Let $ \mathcal F $ be a sheaf (of, say, abelian groups), and $ \mathcal G $ be a subsheaf of $ \mathcal F$. It is not true that, in general, the quotient presheaf $ U \mapsto \mathcal F(U) / \mathcal G(U) $ is a sheaf. Could someone show me a counterexample?


  • $\begingroup$ There is an example here. $\endgroup$ – Arthur Oct 6 '15 at 7:50

Let $X$ be $S^1$ and let $\mathcal{C}$ be the sheaf of continuous real-valued functions; inside of it, let $\mathcal{Z}$ be the sheaf of locally constant functions taking values in the group $2\pi\mathbb{Z}$. Now cover the circle with four big arcs $U_1$, $U_2$, $U_3$, $U_4$ where $U_i$ covers the part of the circle in the $i$th quadrant (and is $\epsilon$ bigger in angle, to be open -- by the way, three arcs would do for a counterexample but it's easier to describe it verbally with 4.)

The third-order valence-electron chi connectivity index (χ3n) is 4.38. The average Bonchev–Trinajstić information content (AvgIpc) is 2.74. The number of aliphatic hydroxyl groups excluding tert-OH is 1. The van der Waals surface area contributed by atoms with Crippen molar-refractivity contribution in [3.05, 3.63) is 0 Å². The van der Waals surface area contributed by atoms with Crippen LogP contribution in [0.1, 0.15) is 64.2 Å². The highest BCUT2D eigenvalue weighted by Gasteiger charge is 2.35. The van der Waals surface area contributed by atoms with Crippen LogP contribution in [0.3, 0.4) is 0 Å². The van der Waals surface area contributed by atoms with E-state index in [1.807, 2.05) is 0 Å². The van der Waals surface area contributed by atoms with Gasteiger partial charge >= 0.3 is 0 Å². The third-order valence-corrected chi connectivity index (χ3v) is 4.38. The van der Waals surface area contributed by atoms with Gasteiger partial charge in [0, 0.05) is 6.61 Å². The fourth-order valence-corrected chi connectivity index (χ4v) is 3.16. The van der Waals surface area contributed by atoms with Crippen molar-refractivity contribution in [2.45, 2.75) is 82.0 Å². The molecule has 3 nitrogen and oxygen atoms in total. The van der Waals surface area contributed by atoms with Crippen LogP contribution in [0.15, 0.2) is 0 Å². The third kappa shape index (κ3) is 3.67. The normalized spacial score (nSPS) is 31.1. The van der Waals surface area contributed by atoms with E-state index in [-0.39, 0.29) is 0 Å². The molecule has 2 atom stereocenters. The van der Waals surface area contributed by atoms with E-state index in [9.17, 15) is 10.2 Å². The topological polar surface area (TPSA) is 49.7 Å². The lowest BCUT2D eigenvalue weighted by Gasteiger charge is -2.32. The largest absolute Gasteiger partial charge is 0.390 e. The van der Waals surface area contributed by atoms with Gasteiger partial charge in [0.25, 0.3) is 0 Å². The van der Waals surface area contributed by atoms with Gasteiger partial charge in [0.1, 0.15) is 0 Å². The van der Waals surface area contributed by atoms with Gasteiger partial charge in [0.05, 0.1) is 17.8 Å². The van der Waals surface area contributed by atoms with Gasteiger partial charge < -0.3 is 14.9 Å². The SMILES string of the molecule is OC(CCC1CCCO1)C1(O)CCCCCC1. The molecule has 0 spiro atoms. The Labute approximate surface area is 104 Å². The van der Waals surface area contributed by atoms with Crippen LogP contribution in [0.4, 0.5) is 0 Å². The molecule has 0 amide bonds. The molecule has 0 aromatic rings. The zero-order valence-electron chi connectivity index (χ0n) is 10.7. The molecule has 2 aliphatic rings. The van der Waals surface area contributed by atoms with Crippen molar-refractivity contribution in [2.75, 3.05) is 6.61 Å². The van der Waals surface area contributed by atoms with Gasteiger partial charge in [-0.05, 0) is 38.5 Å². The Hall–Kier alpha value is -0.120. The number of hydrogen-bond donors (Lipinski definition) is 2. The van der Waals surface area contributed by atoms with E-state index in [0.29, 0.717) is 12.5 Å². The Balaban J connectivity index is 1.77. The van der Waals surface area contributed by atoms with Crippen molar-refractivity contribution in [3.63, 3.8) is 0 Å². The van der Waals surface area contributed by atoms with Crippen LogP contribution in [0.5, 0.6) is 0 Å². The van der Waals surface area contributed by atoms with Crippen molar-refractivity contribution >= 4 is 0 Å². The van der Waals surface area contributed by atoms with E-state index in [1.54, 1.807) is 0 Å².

Define continuous argument functions $\arg_i$ on $U_i$ as follows: in all cases, $\arg_i$ is the angle from the positive $x$-axis; in $U_1$, use a value between $(-\epsilon, \pi/2 + \epsilon)$, in $U_2$, between $(\pi/2 - \epsilon, \pi + \epsilon)$; in $U_3$, between $(\pi - \epsilon, 3\pi/2 + \epsilon)$, and in $U_4$, between $(3 \pi/2 + \epsilon, 2 \pi + \epsilon)$.

Each function $\arg_i$ lives in $\mathcal{C}(U_i)$. Note that there is no function in $\mathcal{C}(X)$ restricting to $\arg_i$ on each $U_i$: there can't be, because $\arg_1$ and $\arg_4$ disagree on the overlap of $U_1$ and $U_4$.

Now consider the $\arg_i$ as members of $\mathcal{C}(U_i)/\mathcal{Z}(U_i)$. Here, they do agree on all the overlaps, because their difference is in all cases either $0$ or $2 \pi$. But there is no element of $\mathcal{C}(X)/\mathcal{Z}(X)$ restricting to this collection, so the second sheaf axiom is not satisfied.


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